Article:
“I’m here in a professional capacity. I’m investigating a series of disappearances of young couples that happened about twelve years ago. I need to talk to someone who would have been here at that time, someone who would have been the one to talk to about renting your hall.”

  “That would be me. I’m the owner here. Guess it could have been my wife; she helps out sometimes. But I remember what you’re talking about—those Fiancé Murders, right? Back then that was all anyone talked about for a long time.”

  Kendall pulled out the photos of the couples, hoping to pique his memory. “Do you recall if any of these couples were here to look at your hall?”

  “He pointed to the first couple, the ones who’d been going to school in Menomonie but were from Eau Claire. “Sure. Those two. They were here about a week or so before they went missing.”

  “Did you report it?”

  “Not at first, because I didn’t have anything to report. All the papers talked about them wanting to get married, so it didn’t seem important. Then after a year or two, when the other ones went missing, you guys started a tip line, said anything might be helpful.”

  Kendall knew what was coming. “You called it in and no one ever got back to you.”

  He nodded.

  Tip lines had their limitations. Often it was up to the people taking the calls whether or not to take down information on any particular one. Their judgment always entered the equation. And of the tips they did take down, then it was up to the officer sifting through them to make the call on whether they warranted checking out. There were always too many calls to respond to each one individually.

  “Do you remember anything about them? If they said anything about their plans?”

  “Well, they didn’t have a date set, I remember that. They said they wanted to find the perfect place for their reception and set the date at a time when it would be available. They seemed real interested in having it here. They liked that they could have the wedding photos taken outside here without having to make another stop somewhere.”

  “Anything else?” Kendall asked.

  “They had a little squabble. Nothing serious, but the boy wanted to have the whole shebang outdoors and not even rent a hall. The girl didn’t agree and they had words about it for a bit, like I wasn’t even in the room.”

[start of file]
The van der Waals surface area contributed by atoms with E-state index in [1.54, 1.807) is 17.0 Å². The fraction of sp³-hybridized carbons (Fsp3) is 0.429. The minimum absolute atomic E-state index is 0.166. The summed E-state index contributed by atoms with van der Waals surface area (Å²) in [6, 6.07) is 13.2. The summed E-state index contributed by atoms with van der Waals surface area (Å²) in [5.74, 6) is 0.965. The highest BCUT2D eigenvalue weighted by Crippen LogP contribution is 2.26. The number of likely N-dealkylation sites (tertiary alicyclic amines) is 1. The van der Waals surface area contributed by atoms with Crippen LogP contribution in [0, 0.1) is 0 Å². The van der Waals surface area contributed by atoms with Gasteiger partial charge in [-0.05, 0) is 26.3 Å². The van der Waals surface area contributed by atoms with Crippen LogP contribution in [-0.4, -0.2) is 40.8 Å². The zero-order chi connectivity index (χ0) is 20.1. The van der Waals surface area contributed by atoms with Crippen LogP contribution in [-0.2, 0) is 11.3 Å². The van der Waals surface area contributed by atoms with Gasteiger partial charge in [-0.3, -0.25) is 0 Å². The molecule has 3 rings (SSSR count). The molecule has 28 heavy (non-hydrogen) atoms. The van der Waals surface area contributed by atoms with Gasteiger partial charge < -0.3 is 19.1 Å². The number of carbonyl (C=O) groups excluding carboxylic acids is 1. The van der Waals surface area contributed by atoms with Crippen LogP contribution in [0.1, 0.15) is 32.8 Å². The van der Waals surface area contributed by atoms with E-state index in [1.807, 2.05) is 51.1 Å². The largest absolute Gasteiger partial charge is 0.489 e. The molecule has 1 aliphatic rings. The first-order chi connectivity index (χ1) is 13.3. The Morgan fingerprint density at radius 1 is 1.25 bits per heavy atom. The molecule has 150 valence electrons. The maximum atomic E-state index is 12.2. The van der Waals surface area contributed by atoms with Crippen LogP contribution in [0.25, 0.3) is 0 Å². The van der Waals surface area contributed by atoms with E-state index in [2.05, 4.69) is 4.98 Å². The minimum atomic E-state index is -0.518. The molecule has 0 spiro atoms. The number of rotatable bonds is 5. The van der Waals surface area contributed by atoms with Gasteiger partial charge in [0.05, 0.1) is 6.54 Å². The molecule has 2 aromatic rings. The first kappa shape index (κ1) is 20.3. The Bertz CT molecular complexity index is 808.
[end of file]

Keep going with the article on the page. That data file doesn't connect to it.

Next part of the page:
“And that’s all you remember?”

  “Yeah. But before they left, the girl did ask about availability and said she’d call me back after they decided.”

  “Did they resolve the issue of having it outdoors?”

  “From what I heard, it sounded like she agreed to consider it, look at a few places.”

  Kendall checked her list. “Do you know any places that do outdoor weddings?

  “I think Fanny Hill does them. Or used to, anyway. A lot of parks have nice facilities, but then the couple has to hire a caterer who works that way. You might want to check with one of those wedding planners. I think there’s a couple of ‘em in town.”

  Kendall left and drove to Fanny Hill, a lovely restaurant and theater facility that also had a hall and rooms for overnight stays. When she arrived, she quickly found out that it had recently come under new management. She got the name of the previous owner and left for home. Maybe she could at least get in a nap before heading to the Dalton house for her turn on stakeout.

  47

  Rachel Geror awoke and blinked a few times before awareness returned, forcing her to absorb the horror of her surroundings. Her memory of the previous days came flooding back, reminding her it was her own stubbornness that put her here. After being repeatedly raped, beaten, and forced to tolerate every disgusting sexual act she’d ever heard of—and some she hadn’t—her captor left her alone, lying on a urine-soaked, foul-smelling mattress with her wrists in metal cuffs chained to the wall next to the bed.

  She told herself things could be worse. She was still alive. And each time he left her in this cold building by herself with only a tiny space heater for warmth, he had covered her naked body with a heavy quilt that smelled as disgusting as the mattress. At least it
kept her from freezing to death.

  Rachel would have given anything to be back in the Wagon Wheel, waiting for Mickey to return to their table. Why hadn’t she simply demanded he take her home? Or gotten in the car with him when he stopped her on the highway, before her supposed rescuer had come along?

  She chastened herself for thinking about what she should have done differently. Thoughts like that were nonproductive; she couldn’t go back and change what happened. What she needed to do was assess her situation, try to find a way out of here. She was in an outbuilding, like a big garage. Everything about the place was gray and dingy, the walls colorless, the two tiny windows clouded with grime. The sun was out, but it was barely noticeable through the buildup on the only panes that were visible from where she sat.

  She could break a window—if she could get out of the chains that held her wrists bolted to the wall. Like that was even remotely possible; they were all made of heavy metal.

  Her stomach, void of food since the previous afternoon when he’d fed her a fast-food sandwich, rumbled with need in spite of the nausea that made her want to heave until her body had nothing left to eject.

  No, the bolts were secure and the metal bonds on her wrists, immovable. She had no way to escape as long as they were in place. Her only chance was to fight him the next time he released her from her bonds long enough to do what he wanted to her.